Crafting ‘Greener’ Brews

Michigan’s beer-making industry is no stranger to water sustainability


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Photograph by Roy Ritchie

Without water, life cannot exist.

And neither can beer.

While that analogy might be extreme, most people in the craft brewing industry, which grew 20 percent in Michigan in 2012, agree that water’s importance is understated in almost every way — use, waste, quality, conservation, and protection.

“Water doesn’t get the publicity it deserves,” says John Haggerty, a metro Detroit brewery consultant with a brewing degree from Berlin.

Jacob Derylo, the head brewer at Grand Rapids’ Brewery Vivant, says that “water is a very dry subject, but it’s the most important.” Water in brewing beer functions both as an ingredient and a utility.

“If you have a 5-percent [alcohol] beer, what’s the other 95 percent?” Derylo asks. “Water.” The “sexy ingredients” are hops and malts, he says, because you can see and taste them. But water affects how those tastes are perceived.

In 2010, the United States produced more than 194 million barrels of beer. If calculated using the U.S. industry standard water-to-beer ratio of five barrels to one, that’s almost a billion barrels of water.

The fact cannot be overstated: Brewing is a water-intensive activity.

For smaller breweries and brewpubs, the beer-water ratio is significantly higher. The scale of operation could be too small to use high-efficiency brewing techniques, or they have too little capital to invest in the more efficient systems a larger operation can. “Small brewpubs typically use eight to 10 barrels of water used per one-barrel output of beer,” Haggerty says.

Plus, brewing equipment is large and requires frequent cleaning.

Mike Moroney, head brewer of Arbor Brewing Company in Ann Arbor, says the brewing environment must be as sanitary as possible, especially in the fermentation stage. And other than yeast, it should be devoid of microorganisms.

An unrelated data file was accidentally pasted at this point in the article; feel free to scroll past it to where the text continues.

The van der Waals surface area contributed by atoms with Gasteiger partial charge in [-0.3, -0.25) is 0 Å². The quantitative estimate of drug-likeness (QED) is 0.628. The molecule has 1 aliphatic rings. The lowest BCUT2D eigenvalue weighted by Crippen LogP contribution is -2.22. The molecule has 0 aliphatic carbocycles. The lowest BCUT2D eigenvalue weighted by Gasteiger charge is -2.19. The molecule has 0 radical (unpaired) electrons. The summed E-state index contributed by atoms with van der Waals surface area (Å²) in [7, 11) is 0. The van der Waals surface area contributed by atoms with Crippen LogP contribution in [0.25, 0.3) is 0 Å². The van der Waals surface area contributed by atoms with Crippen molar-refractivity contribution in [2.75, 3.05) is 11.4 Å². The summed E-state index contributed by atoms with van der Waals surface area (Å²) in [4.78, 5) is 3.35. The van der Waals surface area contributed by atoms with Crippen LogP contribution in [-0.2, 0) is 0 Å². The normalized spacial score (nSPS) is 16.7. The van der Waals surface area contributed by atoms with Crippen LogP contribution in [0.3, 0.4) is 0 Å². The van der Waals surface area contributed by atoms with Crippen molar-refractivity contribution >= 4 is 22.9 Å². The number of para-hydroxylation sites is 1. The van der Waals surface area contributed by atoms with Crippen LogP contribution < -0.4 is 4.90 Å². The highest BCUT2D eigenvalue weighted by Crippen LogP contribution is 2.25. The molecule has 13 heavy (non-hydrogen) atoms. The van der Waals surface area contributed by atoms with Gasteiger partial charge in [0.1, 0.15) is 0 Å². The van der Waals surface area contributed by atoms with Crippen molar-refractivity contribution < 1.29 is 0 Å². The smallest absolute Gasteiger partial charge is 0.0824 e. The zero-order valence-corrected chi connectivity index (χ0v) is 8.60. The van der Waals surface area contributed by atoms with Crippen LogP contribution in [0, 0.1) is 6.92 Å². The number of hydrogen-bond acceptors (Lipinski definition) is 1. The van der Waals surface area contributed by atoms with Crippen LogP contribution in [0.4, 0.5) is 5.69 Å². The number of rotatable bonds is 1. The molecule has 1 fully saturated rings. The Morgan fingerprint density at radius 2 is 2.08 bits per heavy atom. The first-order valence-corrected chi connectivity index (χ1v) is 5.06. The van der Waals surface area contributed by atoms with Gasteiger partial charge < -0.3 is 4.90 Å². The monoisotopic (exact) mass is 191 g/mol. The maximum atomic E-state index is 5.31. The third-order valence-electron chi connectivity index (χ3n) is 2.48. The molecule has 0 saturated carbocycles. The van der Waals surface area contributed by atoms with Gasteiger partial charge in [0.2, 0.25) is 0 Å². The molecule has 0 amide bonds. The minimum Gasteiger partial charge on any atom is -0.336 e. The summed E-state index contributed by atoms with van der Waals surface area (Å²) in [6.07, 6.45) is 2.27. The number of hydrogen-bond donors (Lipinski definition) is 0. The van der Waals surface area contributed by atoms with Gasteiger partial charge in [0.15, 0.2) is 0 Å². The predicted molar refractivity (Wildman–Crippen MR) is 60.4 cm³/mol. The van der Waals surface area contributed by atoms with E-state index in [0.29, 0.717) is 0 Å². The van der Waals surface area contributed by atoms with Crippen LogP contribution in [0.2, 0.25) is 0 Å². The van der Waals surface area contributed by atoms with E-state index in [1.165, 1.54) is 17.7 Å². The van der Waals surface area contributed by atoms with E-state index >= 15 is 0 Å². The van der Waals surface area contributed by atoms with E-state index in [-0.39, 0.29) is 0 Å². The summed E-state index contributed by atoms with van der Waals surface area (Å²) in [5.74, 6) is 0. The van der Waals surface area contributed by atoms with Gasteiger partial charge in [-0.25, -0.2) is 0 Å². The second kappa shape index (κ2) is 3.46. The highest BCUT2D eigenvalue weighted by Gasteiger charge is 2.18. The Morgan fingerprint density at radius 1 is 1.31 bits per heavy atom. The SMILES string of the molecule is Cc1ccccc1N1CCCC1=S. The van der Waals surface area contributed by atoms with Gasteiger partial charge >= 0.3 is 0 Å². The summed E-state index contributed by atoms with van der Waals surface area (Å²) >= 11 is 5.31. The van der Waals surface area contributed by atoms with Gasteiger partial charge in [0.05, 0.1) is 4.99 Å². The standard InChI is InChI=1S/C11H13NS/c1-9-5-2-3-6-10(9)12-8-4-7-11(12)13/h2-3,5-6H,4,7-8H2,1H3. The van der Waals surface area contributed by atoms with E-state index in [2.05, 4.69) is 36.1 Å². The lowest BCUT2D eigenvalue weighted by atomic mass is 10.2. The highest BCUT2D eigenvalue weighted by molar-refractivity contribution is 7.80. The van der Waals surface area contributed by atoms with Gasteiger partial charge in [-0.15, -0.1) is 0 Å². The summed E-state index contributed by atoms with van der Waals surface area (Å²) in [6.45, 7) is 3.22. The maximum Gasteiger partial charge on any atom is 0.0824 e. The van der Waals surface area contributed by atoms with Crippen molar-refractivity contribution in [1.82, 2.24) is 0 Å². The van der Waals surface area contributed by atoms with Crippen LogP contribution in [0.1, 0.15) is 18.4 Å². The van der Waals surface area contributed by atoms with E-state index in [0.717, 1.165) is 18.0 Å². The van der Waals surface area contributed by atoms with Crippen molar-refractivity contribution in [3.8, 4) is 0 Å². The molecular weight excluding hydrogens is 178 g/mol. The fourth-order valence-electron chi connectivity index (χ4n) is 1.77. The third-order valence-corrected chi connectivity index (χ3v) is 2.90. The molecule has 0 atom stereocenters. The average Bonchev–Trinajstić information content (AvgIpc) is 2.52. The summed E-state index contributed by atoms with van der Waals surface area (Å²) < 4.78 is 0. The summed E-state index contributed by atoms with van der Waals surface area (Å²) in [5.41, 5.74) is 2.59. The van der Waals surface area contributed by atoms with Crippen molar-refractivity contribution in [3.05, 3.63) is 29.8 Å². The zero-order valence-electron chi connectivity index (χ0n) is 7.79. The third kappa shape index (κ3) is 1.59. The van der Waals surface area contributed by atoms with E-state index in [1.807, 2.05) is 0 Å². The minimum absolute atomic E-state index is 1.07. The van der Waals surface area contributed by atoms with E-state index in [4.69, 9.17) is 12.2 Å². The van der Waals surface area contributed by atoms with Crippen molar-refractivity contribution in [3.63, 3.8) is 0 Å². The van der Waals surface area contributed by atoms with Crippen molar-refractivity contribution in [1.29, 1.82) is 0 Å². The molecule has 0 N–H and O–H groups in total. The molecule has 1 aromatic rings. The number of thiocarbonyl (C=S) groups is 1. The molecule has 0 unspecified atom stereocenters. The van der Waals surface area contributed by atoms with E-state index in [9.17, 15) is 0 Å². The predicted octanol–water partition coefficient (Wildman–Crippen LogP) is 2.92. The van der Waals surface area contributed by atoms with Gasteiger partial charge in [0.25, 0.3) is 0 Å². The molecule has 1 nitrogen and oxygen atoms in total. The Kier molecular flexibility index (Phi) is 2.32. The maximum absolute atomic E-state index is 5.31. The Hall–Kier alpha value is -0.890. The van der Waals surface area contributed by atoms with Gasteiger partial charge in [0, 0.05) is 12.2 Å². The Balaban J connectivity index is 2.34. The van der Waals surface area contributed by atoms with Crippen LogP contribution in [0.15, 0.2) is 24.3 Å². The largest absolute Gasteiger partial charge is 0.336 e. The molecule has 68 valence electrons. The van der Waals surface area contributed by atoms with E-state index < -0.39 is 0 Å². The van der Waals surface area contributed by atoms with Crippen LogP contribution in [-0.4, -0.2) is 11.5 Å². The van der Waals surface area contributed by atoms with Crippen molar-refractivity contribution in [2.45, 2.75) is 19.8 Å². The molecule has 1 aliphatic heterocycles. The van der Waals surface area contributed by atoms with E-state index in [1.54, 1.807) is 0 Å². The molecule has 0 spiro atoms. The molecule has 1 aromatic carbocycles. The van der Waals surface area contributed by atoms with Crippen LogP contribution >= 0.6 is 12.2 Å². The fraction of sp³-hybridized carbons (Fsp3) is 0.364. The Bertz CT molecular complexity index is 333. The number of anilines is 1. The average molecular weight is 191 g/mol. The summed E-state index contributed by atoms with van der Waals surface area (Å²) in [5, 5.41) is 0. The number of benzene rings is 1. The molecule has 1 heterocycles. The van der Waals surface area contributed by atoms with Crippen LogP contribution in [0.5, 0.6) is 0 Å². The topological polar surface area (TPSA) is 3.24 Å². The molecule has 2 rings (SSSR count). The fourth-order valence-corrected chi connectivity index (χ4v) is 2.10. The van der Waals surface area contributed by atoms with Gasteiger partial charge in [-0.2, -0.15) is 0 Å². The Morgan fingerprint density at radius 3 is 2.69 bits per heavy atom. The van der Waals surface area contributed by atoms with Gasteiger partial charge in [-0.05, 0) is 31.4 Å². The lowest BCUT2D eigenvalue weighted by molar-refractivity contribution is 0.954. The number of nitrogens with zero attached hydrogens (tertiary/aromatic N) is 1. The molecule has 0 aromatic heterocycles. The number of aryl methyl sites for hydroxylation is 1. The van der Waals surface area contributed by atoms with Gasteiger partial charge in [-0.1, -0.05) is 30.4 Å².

“Ninety percent of brewing is janitorial,” he says. “Ten percent is actually brewing.”

To save water in a brewery, it’s the mundane that counts — fixing leaks and reusing wastewater whenever possible. Cleaning technologies called “clean-in-place” units save water by neutralizing end-of-the-day cleaning water, but they’re costly.

 

center photograph by roy ritchie.

 

“There’s a matrix between cost, return, and doing what’s right,” Haggerty says.

Fortunately, as Great Lakes dwellers, we’re situated on 20 percent of the world’s surface freshwater, a life-giving resource to Michigan’s high-growth craft-brewing industry.

Derylo says it’s easy to get brewers to sit down and talk about being sustainable and having clean water. “We’re killing ourselves if we don’t.”

Milwaukee-based community organizer Lucy Saunders believes that craft brewers can be leaders in water and energy conservation efforts.

In response to the 2008 Great Lakes Compact, Saunders started the Great Lakes Water Conservation Conference for craft brewers.

Saunders says that power plants are the largest consumers of water from the Great Lakes; almost every municipal function of water — treating, pumping, and heating — requires energy. “When you save electricity,” she says, “you save water.”

Here in Michigan, craft brewers are definitely taking the reins of “green” leadership.

The Green Brewery Project at Ypsilanti’s Corner Brewery, headed by U-M master’s candidate Jarett Diamond, along with owners Matt and Renee Greff, was a $250,000 investment that made it Michigan’s first solar-powered brewery, providing about 90 percent of the brewery’s hot water — and substantial energy savings.

In 2010, Brewery Vivant became the first commercial brewing operation anywhere in the world to receive LEED building certification. Sustainability isn’t just “right,” says co-owner Kris Spaulding, it’s a sound business plan.

Vivant boasts a storm-water runoff slow-release irrigation system that Spaulding lovingly refers to as the brewery’s “nuclear fallout shelter.” It’s helped the city of Grand Rapids avoid sewer overflow. “I hope one day there will be technology for small-scale, on-site wastewater treatment,” she adds.

“No one’s gone out and said, ‘This is what defines green,’ ” Haggerty says. “Most brewers are interested in being good stewards for the environment, not only for their use, but for the community.”

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